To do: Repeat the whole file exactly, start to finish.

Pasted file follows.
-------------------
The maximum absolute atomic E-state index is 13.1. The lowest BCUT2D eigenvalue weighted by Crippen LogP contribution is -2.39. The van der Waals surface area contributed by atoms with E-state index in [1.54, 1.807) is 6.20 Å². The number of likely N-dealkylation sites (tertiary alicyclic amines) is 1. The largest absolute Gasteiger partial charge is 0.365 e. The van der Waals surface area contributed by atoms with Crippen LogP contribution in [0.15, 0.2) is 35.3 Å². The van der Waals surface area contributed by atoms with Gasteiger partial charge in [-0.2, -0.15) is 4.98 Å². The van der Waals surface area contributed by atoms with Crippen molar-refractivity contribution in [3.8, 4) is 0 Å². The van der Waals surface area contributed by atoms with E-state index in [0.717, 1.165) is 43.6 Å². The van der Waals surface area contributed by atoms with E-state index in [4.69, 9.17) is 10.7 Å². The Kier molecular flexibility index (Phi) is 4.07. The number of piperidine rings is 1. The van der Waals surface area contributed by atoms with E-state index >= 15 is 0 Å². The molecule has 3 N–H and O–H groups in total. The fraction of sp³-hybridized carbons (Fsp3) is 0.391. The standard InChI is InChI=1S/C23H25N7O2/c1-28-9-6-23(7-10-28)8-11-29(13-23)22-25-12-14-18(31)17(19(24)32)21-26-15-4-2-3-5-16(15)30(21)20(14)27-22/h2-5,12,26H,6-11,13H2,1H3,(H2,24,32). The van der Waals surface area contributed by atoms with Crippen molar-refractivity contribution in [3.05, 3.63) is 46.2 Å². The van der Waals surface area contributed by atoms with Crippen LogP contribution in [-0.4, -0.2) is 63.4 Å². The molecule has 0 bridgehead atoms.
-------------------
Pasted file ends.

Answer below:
The maximum absolute atomic E-state index is 13.1. The lowest BCUT2D eigenvalue weighted by Crippen LogP contribution is -2.39. The van der Waals surface area contributed by atoms with E-state index in [1.54, 1.807) is 6.20 Å². The number of likely N-dealkylation sites (tertiary alicyclic amines) is 1. The largest absolute Gasteiger partial charge is 0.365 e. The van der Waals surface area contributed by atoms with Crippen LogP contribution in [0.15, 0.2) is 35.3 Å². The van der Waals surface area contributed by atoms with Gasteiger partial charge in [-0.2, -0.15) is 4.98 Å². The van der Waals surface area contributed by atoms with Crippen molar-refractivity contribution in [3.8, 4) is 0 Å². The van der Waals surface area contributed by atoms with E-state index in [0.717, 1.165) is 43.6 Å². The van der Waals surface area contributed by atoms with E-state index in [4.69, 9.17) is 10.7 Å². The Kier molecular flexibility index (Phi) is 4.07. The number of piperidine rings is 1. The van der Waals surface area contributed by atoms with E-state index >= 15 is 0 Å². The molecule has 3 N–H and O–H groups in total. The fraction of sp³-hybridized carbons (Fsp3) is 0.391. The standard InChI is InChI=1S/C23H25N7O2/c1-28-9-6-23(7-10-28)8-11-29(13-23)22-25-12-14-18(31)17(19(24)32)21-26-15-4-2-3-5-16(15)30(21)20(14)27-22/h2-5,12,26H,6-11,13H2,1H3,(H2,24,32). The van der Waals surface area contributed by atoms with Crippen molar-refractivity contribution in [3.05, 3.63) is 46.2 Å². The van der Waals surface area contributed by atoms with Crippen LogP contribution in [-0.4, -0.2) is 63.4 Å². The molecule has 0 bridgehead atoms.